Jiří Menzel on compromise

“Everything, especially in the arts and especially in filmmaking is the result of a compromise. If you’re an engineer, you have to make a compromise with the laws of physics. You have to adapt to them, you have to accept them. If you’re an architect, a joiner, anything, a shoemaker or waiter… The point is to do it the best you can under the given circumstances.”

— Jiří Menzel

Robert Louis Stevenson on living

“It may be argued again that dissatisfaction with our life’s endeavour springs in some degree from dulness. We require higher tasks, because we do not recognise the height of those we have. Trying to be kind and honest seems an affair too simple and too inconsequential for gentlemen of our heroic mould; we had rather set ourselves to something bold, arduous, and conclusive; we had rather found a schism or suppress a heresy, cut off a hand or mortify an appetite. But the task before us, which is to co–endure with our existence, is rather one of microscopic fineness, and the heroism required is that of patience. There is no cutting of the Gordian knots of life; each must be smilingly unravelled.

To be honest, to be kind—to earn a little and to spend a little less, to make upon the whole a family happier for his presence, to renounce when that shall be necessary and not be embittered, to keep a few friends but these without capitulation—above all, on the same grim condition, to keep friends with himself—here is a task for all that a man has of fortitude and delicacy. He has an ambitious soul who would ask more; he has a hopeful spirit who should look in such an enterprise to be successful. There is indeed one element in human destiny that not blindness itself can controvert: whatever else we are intended to do, we are not intended to succeed; failure is the fate allotted. It is so in every art and study; it is so above all in the continent art of living well. Here is a pleasant thought for the year’s end or for the end of life: Only self–deception will be satisfied, and there need be no despair for the despairer.”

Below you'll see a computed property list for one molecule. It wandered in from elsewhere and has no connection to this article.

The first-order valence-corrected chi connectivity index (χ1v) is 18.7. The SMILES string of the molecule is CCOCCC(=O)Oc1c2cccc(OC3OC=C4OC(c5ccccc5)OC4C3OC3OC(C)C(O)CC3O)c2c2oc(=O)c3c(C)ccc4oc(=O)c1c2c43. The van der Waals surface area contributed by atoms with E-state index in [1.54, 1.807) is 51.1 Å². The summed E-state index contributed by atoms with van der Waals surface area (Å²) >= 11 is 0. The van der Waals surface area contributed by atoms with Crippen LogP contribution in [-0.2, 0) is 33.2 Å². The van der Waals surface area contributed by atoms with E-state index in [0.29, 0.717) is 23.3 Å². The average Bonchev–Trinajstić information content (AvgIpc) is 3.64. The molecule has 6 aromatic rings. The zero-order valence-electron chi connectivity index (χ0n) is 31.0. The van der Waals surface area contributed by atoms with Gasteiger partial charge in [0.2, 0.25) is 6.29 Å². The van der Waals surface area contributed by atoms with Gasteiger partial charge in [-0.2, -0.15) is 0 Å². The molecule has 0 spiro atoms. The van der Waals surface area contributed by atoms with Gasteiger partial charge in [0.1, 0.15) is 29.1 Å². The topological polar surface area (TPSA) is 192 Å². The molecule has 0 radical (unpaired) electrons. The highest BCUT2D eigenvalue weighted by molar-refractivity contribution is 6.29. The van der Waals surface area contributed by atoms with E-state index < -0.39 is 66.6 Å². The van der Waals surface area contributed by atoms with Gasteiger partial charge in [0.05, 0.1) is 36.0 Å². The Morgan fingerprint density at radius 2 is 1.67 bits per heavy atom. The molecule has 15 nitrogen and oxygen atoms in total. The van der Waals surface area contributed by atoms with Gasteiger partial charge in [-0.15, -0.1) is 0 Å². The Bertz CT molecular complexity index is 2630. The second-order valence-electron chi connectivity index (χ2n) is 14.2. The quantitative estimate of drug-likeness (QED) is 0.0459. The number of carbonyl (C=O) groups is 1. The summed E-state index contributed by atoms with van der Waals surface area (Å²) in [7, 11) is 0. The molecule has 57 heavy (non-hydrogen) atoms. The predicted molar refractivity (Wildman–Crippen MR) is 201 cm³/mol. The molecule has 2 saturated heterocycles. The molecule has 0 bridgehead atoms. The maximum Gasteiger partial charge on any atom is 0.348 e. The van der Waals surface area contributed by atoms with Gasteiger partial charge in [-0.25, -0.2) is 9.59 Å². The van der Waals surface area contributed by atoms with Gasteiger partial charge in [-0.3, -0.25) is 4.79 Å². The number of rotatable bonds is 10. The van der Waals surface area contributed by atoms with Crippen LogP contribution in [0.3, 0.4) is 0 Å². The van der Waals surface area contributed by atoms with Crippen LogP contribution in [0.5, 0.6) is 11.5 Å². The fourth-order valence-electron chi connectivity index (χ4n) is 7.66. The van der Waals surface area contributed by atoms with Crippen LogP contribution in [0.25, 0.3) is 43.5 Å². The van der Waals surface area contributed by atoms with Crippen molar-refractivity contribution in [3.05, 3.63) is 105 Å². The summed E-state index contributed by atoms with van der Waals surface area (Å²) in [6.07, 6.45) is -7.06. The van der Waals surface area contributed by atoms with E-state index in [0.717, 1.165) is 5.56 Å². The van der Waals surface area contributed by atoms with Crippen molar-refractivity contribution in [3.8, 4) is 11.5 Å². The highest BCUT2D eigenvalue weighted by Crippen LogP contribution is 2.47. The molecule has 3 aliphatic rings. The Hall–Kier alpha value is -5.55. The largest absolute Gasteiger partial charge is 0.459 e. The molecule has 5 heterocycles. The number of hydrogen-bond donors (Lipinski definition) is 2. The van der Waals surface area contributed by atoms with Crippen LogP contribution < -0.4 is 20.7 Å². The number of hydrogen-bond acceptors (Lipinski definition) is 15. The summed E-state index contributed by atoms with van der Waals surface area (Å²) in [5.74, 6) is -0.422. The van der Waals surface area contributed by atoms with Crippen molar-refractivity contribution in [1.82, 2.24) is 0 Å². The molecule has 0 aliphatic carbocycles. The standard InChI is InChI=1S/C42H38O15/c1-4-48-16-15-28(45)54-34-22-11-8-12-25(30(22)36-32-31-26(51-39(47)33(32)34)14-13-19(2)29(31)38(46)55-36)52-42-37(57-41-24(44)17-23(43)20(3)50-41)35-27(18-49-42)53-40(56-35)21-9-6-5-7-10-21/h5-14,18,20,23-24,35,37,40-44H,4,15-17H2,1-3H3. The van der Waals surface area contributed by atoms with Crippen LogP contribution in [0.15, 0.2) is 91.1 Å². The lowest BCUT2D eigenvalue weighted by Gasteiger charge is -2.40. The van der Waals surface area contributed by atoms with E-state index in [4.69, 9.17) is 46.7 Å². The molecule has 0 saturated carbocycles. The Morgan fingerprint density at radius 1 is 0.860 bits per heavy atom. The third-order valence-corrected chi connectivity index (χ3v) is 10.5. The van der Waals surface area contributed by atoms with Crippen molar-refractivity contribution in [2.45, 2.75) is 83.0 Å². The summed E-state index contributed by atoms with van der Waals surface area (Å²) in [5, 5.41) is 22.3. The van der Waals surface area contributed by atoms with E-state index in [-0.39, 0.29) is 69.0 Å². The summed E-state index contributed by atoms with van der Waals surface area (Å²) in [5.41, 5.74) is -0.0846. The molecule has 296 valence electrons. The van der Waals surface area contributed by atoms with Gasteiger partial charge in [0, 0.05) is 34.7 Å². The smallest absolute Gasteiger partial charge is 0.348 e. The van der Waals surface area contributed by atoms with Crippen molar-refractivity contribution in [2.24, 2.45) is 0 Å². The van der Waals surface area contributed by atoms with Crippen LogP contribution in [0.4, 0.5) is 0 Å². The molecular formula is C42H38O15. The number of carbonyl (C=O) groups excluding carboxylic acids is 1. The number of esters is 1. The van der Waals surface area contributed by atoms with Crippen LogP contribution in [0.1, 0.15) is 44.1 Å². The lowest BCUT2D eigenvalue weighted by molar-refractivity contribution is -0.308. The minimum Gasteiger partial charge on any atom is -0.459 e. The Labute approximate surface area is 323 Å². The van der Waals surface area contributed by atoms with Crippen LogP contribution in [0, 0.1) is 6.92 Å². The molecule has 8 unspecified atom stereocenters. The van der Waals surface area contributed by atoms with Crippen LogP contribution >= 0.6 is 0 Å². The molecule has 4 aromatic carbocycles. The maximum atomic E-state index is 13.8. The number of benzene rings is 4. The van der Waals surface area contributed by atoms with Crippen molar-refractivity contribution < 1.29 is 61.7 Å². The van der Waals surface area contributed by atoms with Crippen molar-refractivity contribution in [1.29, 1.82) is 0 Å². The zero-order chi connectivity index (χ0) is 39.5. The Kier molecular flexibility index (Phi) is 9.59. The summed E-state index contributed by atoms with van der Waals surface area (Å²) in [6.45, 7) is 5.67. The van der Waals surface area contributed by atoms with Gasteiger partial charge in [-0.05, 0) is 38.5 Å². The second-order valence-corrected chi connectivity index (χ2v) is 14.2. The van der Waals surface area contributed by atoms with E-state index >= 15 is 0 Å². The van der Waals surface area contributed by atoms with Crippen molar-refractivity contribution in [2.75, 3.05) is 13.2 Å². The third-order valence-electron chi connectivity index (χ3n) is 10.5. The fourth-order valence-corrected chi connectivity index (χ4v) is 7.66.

— Robert Louis Stevenson

František Vláčil on creativity

“I think, in fact, that creative work…genuine creative activity is a special prerogative of humans causing them much… good. And giving them a good feeling. Whenever I was making a film and I stopped being creative and suddenly ceased having some kind of relation to the movie what remained was only work. It was terribly hard, and mostly it showed in the movie since creativity is man’s privilege. Work is violence while creativity is joy.”

— František Vláčil

Ursula K. Le Guin on sharing

“Nothing is yours. It is to use. It is to share. If you will not share it, you cannot use it.”

— Ursula K. Le Guin

Jiří Menzel on new waves

“Nothing survives a few years or even a season, and this applies also to art. At every moment there is something new which they write about for half a year then forget about…And the films are also being made in a hurried fashion. They appear in the cinema for two weeks and then the curtains close on them. Unfortunately it’s like that…and that applies also to books, to everything, to visual arts…There’s always a new wave, always something new…and everything is only short term…”

— Jiří Menzel from the end of CzechMate: In Search of Jiří Menzel